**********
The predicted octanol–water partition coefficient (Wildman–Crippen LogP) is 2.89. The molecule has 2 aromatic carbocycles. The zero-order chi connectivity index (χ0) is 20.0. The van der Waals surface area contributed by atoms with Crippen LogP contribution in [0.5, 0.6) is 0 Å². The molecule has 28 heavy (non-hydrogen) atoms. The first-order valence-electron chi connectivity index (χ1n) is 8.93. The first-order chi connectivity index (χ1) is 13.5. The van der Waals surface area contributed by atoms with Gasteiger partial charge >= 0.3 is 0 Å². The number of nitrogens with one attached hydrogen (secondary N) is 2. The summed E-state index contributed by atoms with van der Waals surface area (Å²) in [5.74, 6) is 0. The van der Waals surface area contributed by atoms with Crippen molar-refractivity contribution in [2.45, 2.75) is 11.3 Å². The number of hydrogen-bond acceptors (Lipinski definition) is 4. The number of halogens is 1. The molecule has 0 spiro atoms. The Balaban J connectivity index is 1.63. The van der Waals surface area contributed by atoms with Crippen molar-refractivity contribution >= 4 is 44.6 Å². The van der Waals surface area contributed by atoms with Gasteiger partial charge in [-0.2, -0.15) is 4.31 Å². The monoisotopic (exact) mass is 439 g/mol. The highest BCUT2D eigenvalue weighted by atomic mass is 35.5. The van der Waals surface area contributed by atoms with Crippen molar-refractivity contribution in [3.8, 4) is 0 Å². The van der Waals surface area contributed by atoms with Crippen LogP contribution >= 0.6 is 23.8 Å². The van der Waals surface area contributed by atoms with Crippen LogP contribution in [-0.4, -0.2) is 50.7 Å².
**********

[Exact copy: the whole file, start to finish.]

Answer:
The predicted octanol–water partition coefficient (Wildman–Crippen LogP) is 2.89. The molecule has 2 aromatic carbocycles. The zero-order chi connectivity index (χ0) is 20.0. The van der Waals surface area contributed by atoms with Crippen LogP contribution in [0.5, 0.6) is 0 Å². The molecule has 28 heavy (non-hydrogen) atoms. The first-order valence-electron chi connectivity index (χ1n) is 8.93. The first-order chi connectivity index (χ1) is 13.5. The van der Waals surface area contributed by atoms with Gasteiger partial charge >= 0.3 is 0 Å². The number of nitrogens with one attached hydrogen (secondary N) is 2. The summed E-state index contributed by atoms with van der Waals surface area (Å²) in [5.74, 6) is 0. The van der Waals surface area contributed by atoms with Crippen molar-refractivity contribution in [2.45, 2.75) is 11.3 Å². The number of hydrogen-bond acceptors (Lipinski definition) is 4. The number of halogens is 1. The molecule has 0 spiro atoms. The Balaban J connectivity index is 1.63. The van der Waals surface area contributed by atoms with Crippen molar-refractivity contribution >= 4 is 44.6 Å². The van der Waals surface area contributed by atoms with Gasteiger partial charge in [-0.2, -0.15) is 4.31 Å². The monoisotopic (exact) mass is 439 g/mol. The highest BCUT2D eigenvalue weighted by atomic mass is 35.5. The van der Waals surface area contributed by atoms with Crippen molar-refractivity contribution in [3.8, 4) is 0 Å². The van der Waals surface area contributed by atoms with Crippen LogP contribution >= 0.6 is 23.8 Å². The van der Waals surface area contributed by atoms with Crippen LogP contribution in [-0.4, -0.2) is 50.7 Å².